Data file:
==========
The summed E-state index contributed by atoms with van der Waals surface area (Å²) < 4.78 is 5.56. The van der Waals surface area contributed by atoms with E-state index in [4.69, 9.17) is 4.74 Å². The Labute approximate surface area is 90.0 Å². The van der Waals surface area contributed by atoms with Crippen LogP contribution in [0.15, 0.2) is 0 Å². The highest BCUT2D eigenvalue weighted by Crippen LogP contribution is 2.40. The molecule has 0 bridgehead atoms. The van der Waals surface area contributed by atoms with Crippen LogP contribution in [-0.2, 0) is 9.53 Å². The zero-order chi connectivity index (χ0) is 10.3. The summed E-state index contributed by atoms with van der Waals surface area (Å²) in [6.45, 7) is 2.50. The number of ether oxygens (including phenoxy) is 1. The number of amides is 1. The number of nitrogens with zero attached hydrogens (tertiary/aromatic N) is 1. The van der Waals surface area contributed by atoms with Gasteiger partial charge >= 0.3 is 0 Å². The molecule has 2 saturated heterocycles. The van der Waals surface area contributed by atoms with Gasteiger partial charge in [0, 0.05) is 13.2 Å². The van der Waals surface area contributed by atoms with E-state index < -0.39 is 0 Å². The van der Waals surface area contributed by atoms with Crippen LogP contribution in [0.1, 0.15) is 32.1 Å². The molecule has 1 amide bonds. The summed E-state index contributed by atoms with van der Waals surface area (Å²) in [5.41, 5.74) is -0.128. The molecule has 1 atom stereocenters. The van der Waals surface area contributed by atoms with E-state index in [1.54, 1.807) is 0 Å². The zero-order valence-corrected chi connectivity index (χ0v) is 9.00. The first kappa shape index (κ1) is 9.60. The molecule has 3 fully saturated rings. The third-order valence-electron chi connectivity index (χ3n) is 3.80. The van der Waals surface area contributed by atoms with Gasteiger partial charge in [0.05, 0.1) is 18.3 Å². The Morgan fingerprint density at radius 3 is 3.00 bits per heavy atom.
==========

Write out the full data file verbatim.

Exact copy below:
The summed E-state index contributed by atoms with van der Waals surface area (Å²) < 4.78 is 5.56. The van der Waals surface area contributed by atoms with E-state index in [4.69, 9.17) is 4.74 Å². The Labute approximate surface area is 90.0 Å². The van der Waals surface area contributed by atoms with Crippen LogP contribution in [0.15, 0.2) is 0 Å². The highest BCUT2D eigenvalue weighted by Crippen LogP contribution is 2.40. The molecule has 0 bridgehead atoms. The van der Waals surface area contributed by atoms with Crippen LogP contribution in [-0.2, 0) is 9.53 Å². The zero-order chi connectivity index (χ0) is 10.3. The summed E-state index contributed by atoms with van der Waals surface area (Å²) in [6.45, 7) is 2.50. The number of ether oxygens (including phenoxy) is 1. The number of amides is 1. The number of nitrogens with zero attached hydrogens (tertiary/aromatic N) is 1. The van der Waals surface area contributed by atoms with Gasteiger partial charge >= 0.3 is 0 Å². The molecule has 2 saturated heterocycles. The van der Waals surface area contributed by atoms with Gasteiger partial charge in [0, 0.05) is 13.2 Å². The van der Waals surface area contributed by atoms with E-state index < -0.39 is 0 Å². The van der Waals surface area contributed by atoms with Crippen LogP contribution in [0.1, 0.15) is 32.1 Å². The molecule has 1 amide bonds. The summed E-state index contributed by atoms with van der Waals surface area (Å²) in [5.41, 5.74) is -0.128. The molecule has 1 atom stereocenters. The van der Waals surface area contributed by atoms with E-state index in [1.54, 1.807) is 0 Å². The zero-order valence-corrected chi connectivity index (χ0v) is 9.00. The first kappa shape index (κ1) is 9.60. The molecule has 3 fully saturated rings. The third-order valence-electron chi connectivity index (χ3n) is 3.80. The van der Waals surface area contributed by atoms with Gasteiger partial charge in [0.05, 0.1) is 18.3 Å². The Morgan fingerprint density at radius 3 is 3.00 bits per heavy atom.